Flashcards in Clinical- 8 Deck (60)
True or False: dizziness = vertigo.
What is dizziness?
sensations of light-headedness, faintness or giddiness. NOT associated with an illusion of movement.
ILLUSIONS, MICHAEL. TRICKS ARE WHAT WHORES DO FOR MONEY.
What is vertigo?
The illusion that you're moving but you're not actually moving.
What happens in peripheral vertigo?
lesions that affect the labrynth of the inner ear, or VIII
What is central vertigo?
lesions of the brainstem vestibular nuclei or their connections, possible froma cerebral Cx lesion
QUICK FIRE: I'll give a Sx and you tell me whether it's peripheral or central vertigo. Ready?
Contant, less severe vertigo
Nystagmus always present, unidirectional, never vertical
Tinnitus/heading loss often present
Usually has brainstem or cerebellar signs
Verigo is intermittent, brief, and more severe
Nystagmus possible, can be uni- or bidirectional, can be vertical
There are no intrinsic brainstm or cerebellar signs
Rarely is there tinnitus/hearing loss
What is ataxia?
incoordination or clumsiness of movement that s not the result of muscular weakness
What is vestibular ataxia?
gravity-dependent (only when walking, standing), incoordination from the same central and peripheral lesions that cause vertigo
What is cerebellar ataxia?
irrgular rate, rhythm, amplitude and force of voluntary movements caused by lesions of the cerebelum or its afferent or efferent connections in the peduncle.s, red nucleus, pons, or spinal cord.
What is sensory ataxia?
impaired sensation of propriocepton and vibratory sense form disorders that affect those pathways.
True or False: There is NO vertigo, nystagmus and dysarthria in sensory ataxia.
Demonstrate the Dix-Hallpike technique (5 steps)
1. sit pt on table with eyes forward
2. quickly bring them supine with head over edge of table (30-45 deg)
3. repeat with head turned 45 deg to the R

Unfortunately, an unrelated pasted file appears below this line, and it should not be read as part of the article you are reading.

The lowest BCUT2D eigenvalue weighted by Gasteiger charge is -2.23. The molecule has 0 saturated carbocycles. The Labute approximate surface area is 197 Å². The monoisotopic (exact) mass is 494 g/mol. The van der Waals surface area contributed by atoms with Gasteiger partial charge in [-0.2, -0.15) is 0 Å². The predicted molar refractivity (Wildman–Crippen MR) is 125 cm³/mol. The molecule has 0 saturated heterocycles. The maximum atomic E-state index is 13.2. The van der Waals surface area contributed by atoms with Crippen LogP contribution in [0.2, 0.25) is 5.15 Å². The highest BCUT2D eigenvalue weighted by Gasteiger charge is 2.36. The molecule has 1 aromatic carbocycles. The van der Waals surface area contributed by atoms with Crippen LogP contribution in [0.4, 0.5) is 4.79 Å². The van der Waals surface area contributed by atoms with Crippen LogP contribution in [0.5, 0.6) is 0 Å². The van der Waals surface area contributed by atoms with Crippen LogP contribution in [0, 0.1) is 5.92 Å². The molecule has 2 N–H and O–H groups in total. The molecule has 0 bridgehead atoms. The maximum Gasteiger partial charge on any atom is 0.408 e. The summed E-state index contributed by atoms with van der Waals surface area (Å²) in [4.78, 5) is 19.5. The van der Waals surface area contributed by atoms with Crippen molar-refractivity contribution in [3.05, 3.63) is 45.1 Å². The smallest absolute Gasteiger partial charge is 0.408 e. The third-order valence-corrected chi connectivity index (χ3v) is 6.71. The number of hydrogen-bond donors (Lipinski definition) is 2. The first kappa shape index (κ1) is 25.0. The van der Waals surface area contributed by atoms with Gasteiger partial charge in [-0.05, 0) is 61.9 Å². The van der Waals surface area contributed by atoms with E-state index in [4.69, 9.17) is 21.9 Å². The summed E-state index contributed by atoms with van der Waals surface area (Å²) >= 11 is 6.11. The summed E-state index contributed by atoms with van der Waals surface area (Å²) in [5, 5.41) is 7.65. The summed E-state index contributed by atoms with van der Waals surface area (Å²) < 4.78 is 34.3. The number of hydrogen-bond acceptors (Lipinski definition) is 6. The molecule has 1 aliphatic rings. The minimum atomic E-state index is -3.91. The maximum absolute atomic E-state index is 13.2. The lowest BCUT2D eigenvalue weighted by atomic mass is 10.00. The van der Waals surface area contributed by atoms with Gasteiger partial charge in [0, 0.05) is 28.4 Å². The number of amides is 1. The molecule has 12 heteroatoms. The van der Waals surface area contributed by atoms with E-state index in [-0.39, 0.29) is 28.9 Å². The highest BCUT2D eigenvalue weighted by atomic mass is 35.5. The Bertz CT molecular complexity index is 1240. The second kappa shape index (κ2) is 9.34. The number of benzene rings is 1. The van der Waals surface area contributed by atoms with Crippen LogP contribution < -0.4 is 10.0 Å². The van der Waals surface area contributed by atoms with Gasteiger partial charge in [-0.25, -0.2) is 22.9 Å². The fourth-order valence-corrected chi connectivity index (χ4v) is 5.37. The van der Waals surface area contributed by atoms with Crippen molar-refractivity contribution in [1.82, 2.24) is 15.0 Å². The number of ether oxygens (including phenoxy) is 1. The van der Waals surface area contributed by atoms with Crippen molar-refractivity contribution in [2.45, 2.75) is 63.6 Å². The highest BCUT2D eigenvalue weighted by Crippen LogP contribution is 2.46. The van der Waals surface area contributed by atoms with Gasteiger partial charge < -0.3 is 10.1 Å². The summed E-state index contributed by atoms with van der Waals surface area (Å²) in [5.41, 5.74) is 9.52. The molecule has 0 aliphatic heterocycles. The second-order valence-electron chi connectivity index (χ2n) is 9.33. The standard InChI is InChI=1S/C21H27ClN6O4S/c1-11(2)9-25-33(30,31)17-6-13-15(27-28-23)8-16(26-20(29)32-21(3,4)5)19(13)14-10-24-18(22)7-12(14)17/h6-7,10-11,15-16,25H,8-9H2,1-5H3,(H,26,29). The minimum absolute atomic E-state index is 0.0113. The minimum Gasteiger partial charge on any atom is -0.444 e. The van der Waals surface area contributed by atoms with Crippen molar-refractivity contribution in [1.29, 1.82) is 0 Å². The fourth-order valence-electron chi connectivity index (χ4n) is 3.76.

4. repeat with head turned 45 deg to the L
5. observe for nystagmus or vertigo
Positional nystagmus and vertigo are usually assoacited with lesions where?
peripheral vestibular lesions
What are the characteristics of peripheral nystagmus?
tends to remit spontaneously (fatigue), reduces with repetition.
Caloric testing can test disorders from where?
What are the expected results from COLD water caloric testing?
Remember COWS (cold opposite, warm same)
Slow phase to irrigated ear, fast to opposite ear (side of nystagmus)
What are the expected results from WARM water caloric testing?
slow phase opposite of irrigated ear, fast to same side
What are the causes for the FAILURE of nystagmus to form fromcaloric testing?
unilateral labrynthine, vestibulocochlear n. or vestibular N dysfxn
What is the most common cause of vertigo of peripheral origin, and is caused by canalolithiasis?
Benign positional vertigo
What are the Sx of BPV?
breif episodes of severe vertigo, N/V, worse in lateral decubitus position with affected ear down,no hearing loss. can be peripheral or central Sx.
respositioning (epley) maneuvers that use gravity to move the canaloliths out of the SC canals and into the vestibule where they can be reabsorbed.
Define: disorder that has repeated episodes of vertigo lasting minutes-days and accompanied by tinnitus and progressive sensorineural hearing loss.